Bacteria Facilitate Enteric Virus Co-infection of Mammalian Cells and Promote Genetic Recombination

Andrea K. Erickson, Palmy R. Jesudhasan, Melinda J. Mayer, Arjan Narbad, Sebastian E. Winter, Julie K. Pfeiffer

Research output: Contribution to journalArticlepeer-review

110 Scopus citations


RNA viruses exist in genetically diverse populations due to high levels of mutations, many of which reduce viral fitness. Interestingly, intestinal bacteria can promote infection of several mammalian enteric RNA viruses, but the mechanisms and consequences are unclear. We screened a panel of 41 bacterial strains as a platform to determine how different bacteria impact infection of poliovirus, a model enteric virus. Most bacterial strains, including those extracted from cecal contents of mice, bound poliovirus, with each bacterium binding multiple virions. Certain bacterial strains increased viral co-infection of mammalian cells even at a low virus-to-host cell ratio. Bacteria-mediated viral co-infection correlated with bacterial adherence to cells. Importantly, bacterial strains that induced viral co-infection facilitated genetic recombination between two different viruses, thereby removing deleterious mutations and restoring viral fitness. Thus, bacteria-virus interactions may increase viral fitness through viral recombination at initial sites of infection, potentially limiting abortive infections. Enteric viruses rely on intestinal bacteria for replication and transmission. By screening a diverse panel of bacterial strains, Erickson et al. demonstrate that bacteria differentially bind poliovirus and that some bacterial strains promote viral co-infection and genetic recombination, thus enhancing viral fitness.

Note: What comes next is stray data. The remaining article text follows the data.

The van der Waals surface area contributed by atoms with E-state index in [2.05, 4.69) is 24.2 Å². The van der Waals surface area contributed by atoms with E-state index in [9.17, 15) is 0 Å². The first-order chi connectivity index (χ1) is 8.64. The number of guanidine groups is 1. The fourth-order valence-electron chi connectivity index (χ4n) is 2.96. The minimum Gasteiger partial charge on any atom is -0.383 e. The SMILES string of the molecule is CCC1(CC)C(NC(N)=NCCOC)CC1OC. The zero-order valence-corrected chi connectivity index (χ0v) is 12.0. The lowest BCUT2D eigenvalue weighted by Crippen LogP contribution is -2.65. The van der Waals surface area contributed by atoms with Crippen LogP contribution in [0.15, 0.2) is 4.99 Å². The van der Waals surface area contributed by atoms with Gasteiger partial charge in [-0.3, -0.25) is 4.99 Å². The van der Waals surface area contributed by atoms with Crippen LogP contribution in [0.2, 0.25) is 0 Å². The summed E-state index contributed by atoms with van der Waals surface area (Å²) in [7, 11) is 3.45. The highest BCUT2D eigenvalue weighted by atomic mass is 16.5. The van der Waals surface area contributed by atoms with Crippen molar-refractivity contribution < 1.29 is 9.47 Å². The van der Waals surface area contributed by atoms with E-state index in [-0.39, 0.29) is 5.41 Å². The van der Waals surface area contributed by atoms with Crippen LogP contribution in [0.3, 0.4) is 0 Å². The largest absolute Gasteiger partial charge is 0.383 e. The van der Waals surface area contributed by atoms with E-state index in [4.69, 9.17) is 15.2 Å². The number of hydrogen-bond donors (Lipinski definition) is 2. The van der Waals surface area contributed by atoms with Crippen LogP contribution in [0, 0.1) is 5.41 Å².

Original languageEnglish (US)
Pages (from-to)77-88.e5
JournalCell Host and Microbe
Issue number1
StatePublished - Jan 10 2018


  • bacteria
  • co-infection
  • enteric virus
  • evolution
  • fitness
  • microbiota
  • poliovirus
  • recombination

ASJC Scopus subject areas

  • Parasitology
  • Microbiology
  • Virology


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